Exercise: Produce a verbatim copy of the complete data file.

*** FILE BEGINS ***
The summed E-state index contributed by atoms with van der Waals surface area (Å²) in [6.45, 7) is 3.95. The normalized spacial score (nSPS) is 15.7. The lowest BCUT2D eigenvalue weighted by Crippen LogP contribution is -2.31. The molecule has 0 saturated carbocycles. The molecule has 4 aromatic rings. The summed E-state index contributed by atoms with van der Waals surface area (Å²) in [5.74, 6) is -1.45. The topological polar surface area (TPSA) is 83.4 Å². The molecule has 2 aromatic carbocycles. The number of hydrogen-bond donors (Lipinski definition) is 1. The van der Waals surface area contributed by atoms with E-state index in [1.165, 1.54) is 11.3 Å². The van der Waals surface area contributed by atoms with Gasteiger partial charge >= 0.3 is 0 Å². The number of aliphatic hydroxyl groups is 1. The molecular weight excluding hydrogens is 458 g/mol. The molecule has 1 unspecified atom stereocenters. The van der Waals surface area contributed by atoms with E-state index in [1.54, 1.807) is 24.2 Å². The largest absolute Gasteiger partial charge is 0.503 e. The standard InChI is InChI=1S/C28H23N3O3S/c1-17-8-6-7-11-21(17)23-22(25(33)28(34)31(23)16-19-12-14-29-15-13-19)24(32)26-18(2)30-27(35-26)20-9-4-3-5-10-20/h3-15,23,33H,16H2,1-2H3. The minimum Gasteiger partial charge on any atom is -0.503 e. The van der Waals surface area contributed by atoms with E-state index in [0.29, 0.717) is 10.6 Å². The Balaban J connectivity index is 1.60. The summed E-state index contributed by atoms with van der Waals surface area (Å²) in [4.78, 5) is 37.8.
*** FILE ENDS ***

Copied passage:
The summed E-state index contributed by atoms with van der Waals surface area (Å²) in [6.45, 7) is 3.95. The normalized spacial score (nSPS) is 15.7. The lowest BCUT2D eigenvalue weighted by Crippen LogP contribution is -2.31. The molecule has 0 saturated carbocycles. The molecule has 4 aromatic rings. The summed E-state index contributed by atoms with van der Waals surface area (Å²) in [5.74, 6) is -1.45. The topological polar surface area (TPSA) is 83.4 Å². The molecule has 2 aromatic carbocycles. The number of hydrogen-bond donors (Lipinski definition) is 1. The van der Waals surface area contributed by atoms with E-state index in [1.165, 1.54) is 11.3 Å². The van der Waals surface area contributed by atoms with Gasteiger partial charge >= 0.3 is 0 Å². The number of aliphatic hydroxyl groups is 1. The molecular weight excluding hydrogens is 458 g/mol. The molecule has 1 unspecified atom stereocenters. The van der Waals surface area contributed by atoms with E-state index in [1.54, 1.807) is 24.2 Å². The largest absolute Gasteiger partial charge is 0.503 e. The standard InChI is InChI=1S/C28H23N3O3S/c1-17-8-6-7-11-21(17)23-22(25(33)28(34)31(23)16-19-12-14-29-15-13-19)24(32)26-18(2)30-27(35-26)20-9-4-3-5-10-20/h3-15,23,33H,16H2,1-2H3. The minimum Gasteiger partial charge on any atom is -0.503 e. The van der Waals surface area contributed by atoms with E-state index in [0.29, 0.717) is 10.6 Å². The Balaban J connectivity index is 1.60. The summed E-state index contributed by atoms with van der Waals surface area (Å²) in [4.78, 5) is 37.8.